We walked almost half a mile for a taxicab stand and approached a lone taxi standing.

“Jerónimos Monastery,” I said to the driver from the half open window glass of the black sedan.

“Mosteiro dos Jerónimos,” he assured in Portuguese and indicated us to get in.

“You know, you don’t ask if he’s willing to take you,” Pankaj said as soon as we sat in.

I looked intensely waiting for him to continue.

“You can just get in the car and tell him where you’d like to go.”

“What if he doesn’t know the route”?

“Dude,” he gave me his signature look that says – how much dumber can you get – “he uses…”

“Okay!” I interrupted, “he uses a GPS”.

We started off to the monastery from Alcântara. It started to get dimmer and dimmer around in the afternoon for the clouds ruled the whole of the sky. The driver, an old man with no hair above him, drove so deeply lost in his driving. “Hi,” I started the conversation in quite an awkward manner, “can you suggest us some good restaurants around, if possible”?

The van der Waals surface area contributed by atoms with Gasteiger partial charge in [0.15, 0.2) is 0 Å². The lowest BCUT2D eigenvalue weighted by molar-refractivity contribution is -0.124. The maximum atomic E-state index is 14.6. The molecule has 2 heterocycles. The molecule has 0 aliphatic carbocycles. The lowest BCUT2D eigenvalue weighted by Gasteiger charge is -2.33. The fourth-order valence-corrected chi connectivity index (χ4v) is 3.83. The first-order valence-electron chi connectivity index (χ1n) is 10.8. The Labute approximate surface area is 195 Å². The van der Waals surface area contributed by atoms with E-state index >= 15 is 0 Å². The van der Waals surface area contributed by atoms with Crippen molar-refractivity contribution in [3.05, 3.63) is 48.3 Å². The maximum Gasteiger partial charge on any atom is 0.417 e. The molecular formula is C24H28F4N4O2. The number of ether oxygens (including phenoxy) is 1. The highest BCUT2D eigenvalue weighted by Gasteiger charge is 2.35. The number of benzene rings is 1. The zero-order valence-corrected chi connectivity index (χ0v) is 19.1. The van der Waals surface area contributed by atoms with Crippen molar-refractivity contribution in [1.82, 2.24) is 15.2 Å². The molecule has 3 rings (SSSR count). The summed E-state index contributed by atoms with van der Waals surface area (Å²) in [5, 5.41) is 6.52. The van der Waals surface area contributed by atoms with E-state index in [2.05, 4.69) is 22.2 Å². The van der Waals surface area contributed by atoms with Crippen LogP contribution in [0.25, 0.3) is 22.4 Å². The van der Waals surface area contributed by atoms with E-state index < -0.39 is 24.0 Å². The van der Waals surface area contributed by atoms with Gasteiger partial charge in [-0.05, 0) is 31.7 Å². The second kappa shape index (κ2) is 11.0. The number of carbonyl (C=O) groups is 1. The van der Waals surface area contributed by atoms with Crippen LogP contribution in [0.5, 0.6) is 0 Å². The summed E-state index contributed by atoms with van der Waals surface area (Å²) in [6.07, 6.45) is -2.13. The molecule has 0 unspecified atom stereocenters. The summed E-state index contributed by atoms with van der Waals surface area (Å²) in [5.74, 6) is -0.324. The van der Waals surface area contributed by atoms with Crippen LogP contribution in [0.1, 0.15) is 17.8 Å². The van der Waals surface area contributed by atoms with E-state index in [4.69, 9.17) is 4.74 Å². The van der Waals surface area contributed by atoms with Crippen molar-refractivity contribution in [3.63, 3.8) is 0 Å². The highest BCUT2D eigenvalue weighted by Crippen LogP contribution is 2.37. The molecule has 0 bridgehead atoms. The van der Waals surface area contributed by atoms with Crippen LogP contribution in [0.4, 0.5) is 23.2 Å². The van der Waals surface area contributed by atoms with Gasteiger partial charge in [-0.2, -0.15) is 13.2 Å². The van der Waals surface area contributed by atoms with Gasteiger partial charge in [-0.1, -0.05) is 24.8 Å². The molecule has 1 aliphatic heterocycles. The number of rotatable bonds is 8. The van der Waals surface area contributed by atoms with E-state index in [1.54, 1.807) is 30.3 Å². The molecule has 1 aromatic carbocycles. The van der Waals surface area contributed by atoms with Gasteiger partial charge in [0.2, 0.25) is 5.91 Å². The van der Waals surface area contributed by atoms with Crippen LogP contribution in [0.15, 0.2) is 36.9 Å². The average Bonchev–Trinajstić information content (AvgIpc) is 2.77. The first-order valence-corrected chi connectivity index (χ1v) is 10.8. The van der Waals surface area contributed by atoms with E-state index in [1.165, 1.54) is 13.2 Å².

“Oh… uhh… you are going to Mosteiro dos Jerónimos which is in Belém. If you want to eat lunch, there is a café Niccolo, nearby.” And got lost in his thinking again, “there is a café nearby called Pastéis de Belém. Most famous for uhh… Pasties de nata. You know Pasties de nata?”

I did not. Pankaj cut in, “yeah, yeah… the egg tart!”

The driver replied with great exclamation, “Oh! Okay! Egg Tart. Yes, that’s what you call it.”

“So what’s special about this place?”

He swerved the cab on to a street and said, “It sell… uhh… the best egg tart in Portugal. You can have a good dinner there. So go out in evening and come back by eight uh clock. Huge line for the egg tart… but try!”

“Sure,” I said, “thank you!”

“No problem,” he stuttered.

The taxi dropped us at Café Niccolo, not a very Portuguese type of a café but was quite different in the taste that it served. We had some burgers with coke and some deserts – nothing exquisite, and extra tipped the waitress for good service.